In 1949, a group of nations signed a treaty to form the North Atlantic Treaty Organization, commonly known as NATO. In the four years since World War II had ended, western and eastern Europe had become divided by the Cold War. The treaty between the United States, Canada and 10 western European nations called on the signatories to offer military support to each other if any one of the member countries was attacked.

Since its inception, NATO’s membership has grown to 31 countries, and expanded into eastern European nations. Here are some important episodes in the organization’s history.

1. NATO’s Military Buildup Began During the Korean War

NATO’s first phase of large-scale military organization wasn’t directly related to any threat against its 12 member countries. Instead, it stemmed from a proxy war with the Soviet Union in which the United States and other NATO members felt entitled to intervene.

After WWII, the Allied nations divided the Korean peninsula along the 38th Parallel, leading to the development of a Soviet-aligned government in the north and an American-aligned government in the south. In 1950, North Korea invaded South Korea, sparking the Korea War. The United States and other NATO members individually sent troops to fight North Korea. Meanwhile, NATO began to assemble and organize its military infrastructure under the assumption that it would need to fight against future attacks from the Soviet Union and its allies.

NATO established a military headquarters known as Supreme Headquarters Allied Powers Europe (SHAPE), appointing the Allied forces’ Supreme Commander Dwight D. Eisenhower to lead it. In addition, NATO established a long-term defense plan and conducted its first large-scale naval exercise. By the time the Korean War formally ended in 1953, NATO had established a significant international military presence. 

2. West Germany Joining NATO Helped Trigger the Warsaw Pact

The original 12 countries that formed NATO in 1949 included Belgium, Canada, Denmark, France, Iceland, Italy, Luxembourg, the Netherlands, Norway, Portugal, the United Kingdom and the United States. In 1952, NATO gained two new members, Greece and Turkey. Then, in 1955, NATO allowed West Germany to join its ranks.

After WWII, the Allies divided Nazi Germany and began a disarmament program to prevent future German military aggression. West Germany allied itself with the United States and many of the other NATO countries, while East Germany allied itself with the Soviet Union. 

However, in 1955, West Germany joined NATO and began to rearm itself. The Soviet Union was not happy. 

Less than two weeks after West Germany officially joined NATO, the Soviets and seven other countries in eastern Europe signed the Warsaw Pact. Like the 1949 North Atlantic Treaty that established NATO, the Warsaw Pact called on all its signatories to defend each other in case of attack. Along with the Soviet Union, the pact included Albania, Bulgaria, Czechoslovakia, East Germany, Hungary, Poland and Romania.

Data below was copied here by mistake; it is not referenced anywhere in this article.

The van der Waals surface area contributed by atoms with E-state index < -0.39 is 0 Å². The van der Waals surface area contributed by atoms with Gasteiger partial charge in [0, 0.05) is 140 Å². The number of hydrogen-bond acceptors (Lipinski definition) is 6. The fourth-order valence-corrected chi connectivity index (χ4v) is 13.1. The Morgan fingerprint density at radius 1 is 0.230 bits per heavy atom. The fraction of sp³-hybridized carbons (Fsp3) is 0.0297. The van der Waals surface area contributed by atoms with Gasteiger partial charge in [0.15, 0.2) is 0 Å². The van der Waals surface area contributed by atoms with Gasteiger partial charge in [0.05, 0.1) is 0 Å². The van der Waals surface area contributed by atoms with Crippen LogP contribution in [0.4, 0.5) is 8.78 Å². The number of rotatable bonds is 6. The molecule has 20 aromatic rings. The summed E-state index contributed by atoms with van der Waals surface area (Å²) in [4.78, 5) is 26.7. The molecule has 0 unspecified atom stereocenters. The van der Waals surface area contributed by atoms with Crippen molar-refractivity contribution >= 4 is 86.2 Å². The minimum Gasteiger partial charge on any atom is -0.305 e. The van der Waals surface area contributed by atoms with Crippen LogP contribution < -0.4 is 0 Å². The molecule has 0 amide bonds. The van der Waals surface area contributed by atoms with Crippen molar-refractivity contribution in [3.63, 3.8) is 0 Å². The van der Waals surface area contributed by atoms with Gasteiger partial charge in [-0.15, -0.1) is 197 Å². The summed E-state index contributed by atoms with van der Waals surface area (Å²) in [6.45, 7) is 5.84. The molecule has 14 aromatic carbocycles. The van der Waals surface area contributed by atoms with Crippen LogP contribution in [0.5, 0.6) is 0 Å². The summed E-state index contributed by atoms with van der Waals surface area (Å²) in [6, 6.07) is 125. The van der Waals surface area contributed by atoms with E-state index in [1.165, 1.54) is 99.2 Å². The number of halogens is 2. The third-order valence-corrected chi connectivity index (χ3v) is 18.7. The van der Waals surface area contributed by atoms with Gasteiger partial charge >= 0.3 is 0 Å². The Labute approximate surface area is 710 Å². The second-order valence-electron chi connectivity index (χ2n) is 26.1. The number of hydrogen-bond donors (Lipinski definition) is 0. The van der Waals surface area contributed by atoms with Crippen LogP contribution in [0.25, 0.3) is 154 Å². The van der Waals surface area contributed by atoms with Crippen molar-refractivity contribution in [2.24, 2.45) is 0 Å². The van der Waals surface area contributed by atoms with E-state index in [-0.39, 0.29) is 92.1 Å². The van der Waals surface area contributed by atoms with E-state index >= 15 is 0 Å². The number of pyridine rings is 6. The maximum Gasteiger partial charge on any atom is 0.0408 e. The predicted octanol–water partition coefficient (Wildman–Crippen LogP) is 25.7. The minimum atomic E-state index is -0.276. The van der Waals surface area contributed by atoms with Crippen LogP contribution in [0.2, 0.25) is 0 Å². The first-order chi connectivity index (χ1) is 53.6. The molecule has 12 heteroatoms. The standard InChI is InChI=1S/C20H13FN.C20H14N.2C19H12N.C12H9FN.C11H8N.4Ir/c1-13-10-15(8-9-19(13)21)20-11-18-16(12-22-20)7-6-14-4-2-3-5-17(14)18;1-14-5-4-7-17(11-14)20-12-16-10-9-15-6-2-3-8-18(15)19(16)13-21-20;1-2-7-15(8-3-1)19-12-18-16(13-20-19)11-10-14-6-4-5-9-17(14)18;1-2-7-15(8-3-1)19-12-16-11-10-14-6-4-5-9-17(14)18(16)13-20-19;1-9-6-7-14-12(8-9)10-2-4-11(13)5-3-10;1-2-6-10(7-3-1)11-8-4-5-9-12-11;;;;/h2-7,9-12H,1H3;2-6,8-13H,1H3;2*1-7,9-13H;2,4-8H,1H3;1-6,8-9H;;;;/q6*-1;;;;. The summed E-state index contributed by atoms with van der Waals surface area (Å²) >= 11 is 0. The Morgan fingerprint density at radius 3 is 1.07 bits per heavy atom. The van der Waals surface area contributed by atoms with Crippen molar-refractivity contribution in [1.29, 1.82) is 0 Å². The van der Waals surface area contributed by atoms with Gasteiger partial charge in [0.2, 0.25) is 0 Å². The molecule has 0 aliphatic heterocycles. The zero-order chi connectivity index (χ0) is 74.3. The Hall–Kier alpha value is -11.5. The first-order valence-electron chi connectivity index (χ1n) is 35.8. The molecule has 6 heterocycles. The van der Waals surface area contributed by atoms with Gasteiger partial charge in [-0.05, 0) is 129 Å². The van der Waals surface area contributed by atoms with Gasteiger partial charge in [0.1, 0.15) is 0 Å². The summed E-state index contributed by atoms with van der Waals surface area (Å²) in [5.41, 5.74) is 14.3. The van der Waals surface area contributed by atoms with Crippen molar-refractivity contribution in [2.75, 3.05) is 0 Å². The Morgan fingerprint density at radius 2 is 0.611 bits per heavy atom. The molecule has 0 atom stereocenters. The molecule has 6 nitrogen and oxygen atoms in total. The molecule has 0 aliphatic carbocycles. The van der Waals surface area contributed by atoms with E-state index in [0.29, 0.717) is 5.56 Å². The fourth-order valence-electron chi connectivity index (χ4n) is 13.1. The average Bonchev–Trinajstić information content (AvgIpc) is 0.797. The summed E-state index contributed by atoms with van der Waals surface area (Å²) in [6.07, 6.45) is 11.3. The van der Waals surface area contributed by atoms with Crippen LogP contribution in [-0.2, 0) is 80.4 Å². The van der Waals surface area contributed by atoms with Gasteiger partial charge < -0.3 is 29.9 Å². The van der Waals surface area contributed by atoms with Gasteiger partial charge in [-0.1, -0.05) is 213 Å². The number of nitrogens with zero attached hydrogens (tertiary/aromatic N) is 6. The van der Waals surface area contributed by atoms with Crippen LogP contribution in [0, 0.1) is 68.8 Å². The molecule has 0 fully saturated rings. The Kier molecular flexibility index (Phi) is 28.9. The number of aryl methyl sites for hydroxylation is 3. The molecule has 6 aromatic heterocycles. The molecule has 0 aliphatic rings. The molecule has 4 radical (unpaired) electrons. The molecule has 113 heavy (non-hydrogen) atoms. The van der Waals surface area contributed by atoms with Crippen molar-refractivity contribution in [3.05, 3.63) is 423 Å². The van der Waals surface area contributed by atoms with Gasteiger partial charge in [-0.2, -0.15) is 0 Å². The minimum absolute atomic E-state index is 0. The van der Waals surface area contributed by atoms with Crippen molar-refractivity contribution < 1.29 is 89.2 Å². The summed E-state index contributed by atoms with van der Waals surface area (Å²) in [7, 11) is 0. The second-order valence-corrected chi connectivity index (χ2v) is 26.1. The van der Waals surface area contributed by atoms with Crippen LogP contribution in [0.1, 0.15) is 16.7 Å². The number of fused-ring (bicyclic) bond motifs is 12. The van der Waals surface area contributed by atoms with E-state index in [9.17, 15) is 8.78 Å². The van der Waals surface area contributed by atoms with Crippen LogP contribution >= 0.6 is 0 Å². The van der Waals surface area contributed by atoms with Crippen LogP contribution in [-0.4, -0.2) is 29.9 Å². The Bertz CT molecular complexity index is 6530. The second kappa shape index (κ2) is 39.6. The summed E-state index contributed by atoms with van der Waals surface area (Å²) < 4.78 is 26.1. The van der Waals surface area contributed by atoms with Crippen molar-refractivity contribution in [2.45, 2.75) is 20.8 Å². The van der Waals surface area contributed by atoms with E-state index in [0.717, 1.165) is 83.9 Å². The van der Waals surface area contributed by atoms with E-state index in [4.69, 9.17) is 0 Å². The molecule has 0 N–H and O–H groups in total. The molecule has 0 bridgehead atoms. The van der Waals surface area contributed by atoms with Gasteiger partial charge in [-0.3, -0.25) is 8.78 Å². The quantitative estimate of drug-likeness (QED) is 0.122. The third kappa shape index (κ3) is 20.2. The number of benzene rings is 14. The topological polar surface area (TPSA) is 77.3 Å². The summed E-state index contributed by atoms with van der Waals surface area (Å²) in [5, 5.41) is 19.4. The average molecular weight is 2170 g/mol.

3. France Withdrew Military Support From NATO for Over 40 Years

NATO is a political as well as a military organization. However, in 1966, one of NATO’s founding members—France—decided to withdraw from its military commitments to NATO.

The French president who made this decision was Charles de Gaulle, the famous brigadier general who had helped liberate Nazi-occupied France and establish an interim government immediately after the Germans retreated. Even though France had played an important role during NATO’s early years, De Gaulle had grown unhappy with France’s position in the organization and clashed with other member states. In addition, he wanted to establish French military independence.

France didn’t rejoin NATO until 2009, under President Nicolas Sarkozy. By that time, a lot had changed: The Vietnam War and the Cold War had ended, 9/11 had happened and the U.S. was several years into its wars in Afghanistan and Iraq.

4. NATO Invoked Its Article 5 Military Commitment for First Time After 9/11

NATO established a robust military presence during the Cold War, with Article 5 of the North Atlantic Treaty calling for collective defense. However, NATO never officially invoked the article during the Cold War. In fact, the first time NATO ever invoked Article 5 was in the wake of the September 11 attacks on the United States in 2001. That October, NATO launched its first anti-terror operation, in which multiple NATO countries assisted in patrolling the airspace over the United States.

By this time, NATO had gained four more members: Spain joined in 1982, and the Czech Republic, Hungary and Poland joined in 1999. Significantly, the last three states were former members of the Warsaw Pact, which ended in 1991.

5. After Cold War, Former Warsaw Pact States Joined NATO

The reunification of East and West Germany and the dissolution of the Soviet Union signaled the end of the Cold War. Over the next three decades, former members of the Warsaw Pact began to pile into NATO.

East Germany became the first former Soviet ally to technically join when it reunited with West Germany, which was already a member. In addition to the Czech Republic, Hungary and Poland in 1999, NATO gained the former Warsaw states of Bulgaria, Romania and Slovakia (previously part of Czechoslovakia with the Czech Republic) in 2004. Albania, which withdrew from the Warsaw Pact in 1968, joined NATO in 2009.

The Baltic states of Estonia, Latvia and Lithuania—which were part of the Soviet Union—also joined NATO in 2004. The five nations that round out NATO’s 31 members are Slovenia (joined 2004), Croatia (2009), Montenegro (2017), North Macedonia (2020) and Finland (2023).

HISTORY Vault: World History

Stream scores of videos about world history, from the Crusades to the Third Reich.